Jean has been able to bounce back in his junior season to seize a starting job in the secondary, and the decision to throw Jean right back into the fire paid off for Wisconsin on Saturday. He disrupted passes, tallied a break up and recorded four tackles against the Minutemen.
As Andersen said in his press conference leading up to the opener, he considered Jean, Sojourn Shelton and Hillary as starters because the Badgers were going to play a lot of nickel. Hillary came in listed as the nickel, just as last season, so therefore he won't be considered a new starter.
Because Jean was able to get his hands on a pass, he gets a slight bump in his grade compared to Caputo's. The Wisconsin secondary was nearly impossible to penetrate.
Inside Linebacker: Derek Landisch
In yet another position battle that took place during fall practice, Derek Landisch eventually won out over Conor O'Neill, although both saw plenty of playing time against Massachusetts.
That's because defensive coordinator Dave Aranda would at times line as many as five linebackers right up at the line of scrimmage. It was a unique look that involved shifts right before the snap of the football, and whatever this formation is called, it got the job done against the Minutemen.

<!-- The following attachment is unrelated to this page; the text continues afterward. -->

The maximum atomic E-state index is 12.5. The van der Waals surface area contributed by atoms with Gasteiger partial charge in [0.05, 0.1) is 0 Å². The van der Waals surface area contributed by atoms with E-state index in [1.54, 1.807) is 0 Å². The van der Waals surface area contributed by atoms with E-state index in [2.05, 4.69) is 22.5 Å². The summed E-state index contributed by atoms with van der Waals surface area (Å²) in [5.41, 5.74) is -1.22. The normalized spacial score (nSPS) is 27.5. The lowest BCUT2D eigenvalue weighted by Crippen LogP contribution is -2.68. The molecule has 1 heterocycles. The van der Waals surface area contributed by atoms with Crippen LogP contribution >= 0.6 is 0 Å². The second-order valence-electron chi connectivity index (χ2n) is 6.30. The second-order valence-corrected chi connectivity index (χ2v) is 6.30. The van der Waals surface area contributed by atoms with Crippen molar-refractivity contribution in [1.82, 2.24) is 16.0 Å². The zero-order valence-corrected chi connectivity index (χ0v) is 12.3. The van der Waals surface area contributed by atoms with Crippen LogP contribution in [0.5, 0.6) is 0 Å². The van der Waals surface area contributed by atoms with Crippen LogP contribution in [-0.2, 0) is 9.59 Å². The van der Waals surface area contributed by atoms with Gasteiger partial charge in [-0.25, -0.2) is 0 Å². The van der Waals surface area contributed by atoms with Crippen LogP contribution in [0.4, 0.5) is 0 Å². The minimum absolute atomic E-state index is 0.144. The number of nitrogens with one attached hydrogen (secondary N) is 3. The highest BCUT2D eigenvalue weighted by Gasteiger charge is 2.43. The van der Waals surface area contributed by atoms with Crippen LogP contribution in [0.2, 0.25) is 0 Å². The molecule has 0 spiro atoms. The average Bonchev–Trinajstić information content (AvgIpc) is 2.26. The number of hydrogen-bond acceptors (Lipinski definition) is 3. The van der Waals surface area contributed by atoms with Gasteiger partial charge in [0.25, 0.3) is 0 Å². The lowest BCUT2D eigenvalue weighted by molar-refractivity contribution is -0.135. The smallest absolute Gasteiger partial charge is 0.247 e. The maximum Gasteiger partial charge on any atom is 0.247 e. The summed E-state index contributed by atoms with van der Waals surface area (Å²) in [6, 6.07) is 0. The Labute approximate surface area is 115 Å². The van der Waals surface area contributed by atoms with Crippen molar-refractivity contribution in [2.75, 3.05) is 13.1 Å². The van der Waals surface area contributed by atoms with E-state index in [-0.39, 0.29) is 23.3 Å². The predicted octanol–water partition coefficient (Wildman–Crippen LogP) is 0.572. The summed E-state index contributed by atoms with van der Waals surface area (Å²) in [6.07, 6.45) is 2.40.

As far as Landisch was concerned, the junior linebacker didn't exactly light up the stat sheet—he finished with just two tackles, one of which was a solo.
He's by far the least experienced of the starting linebackers, but even so, he was a member of a front seven that only allowed 100 yards on the ground, good for a 3.4 yards-per-carry average. For that, Landisch still manages to earn an above-average grade.
Center: Dallas Lewallen/Dan Voltz
One of the four positions listed with an "or" on the depth chart, both Dallas Lewallen and Dan Voltz were listed as starters against Massachusetts. It wound up being Lewallen who received a majority of the playing time, however, and that was largely due to Voltz's lingering hamstring injury.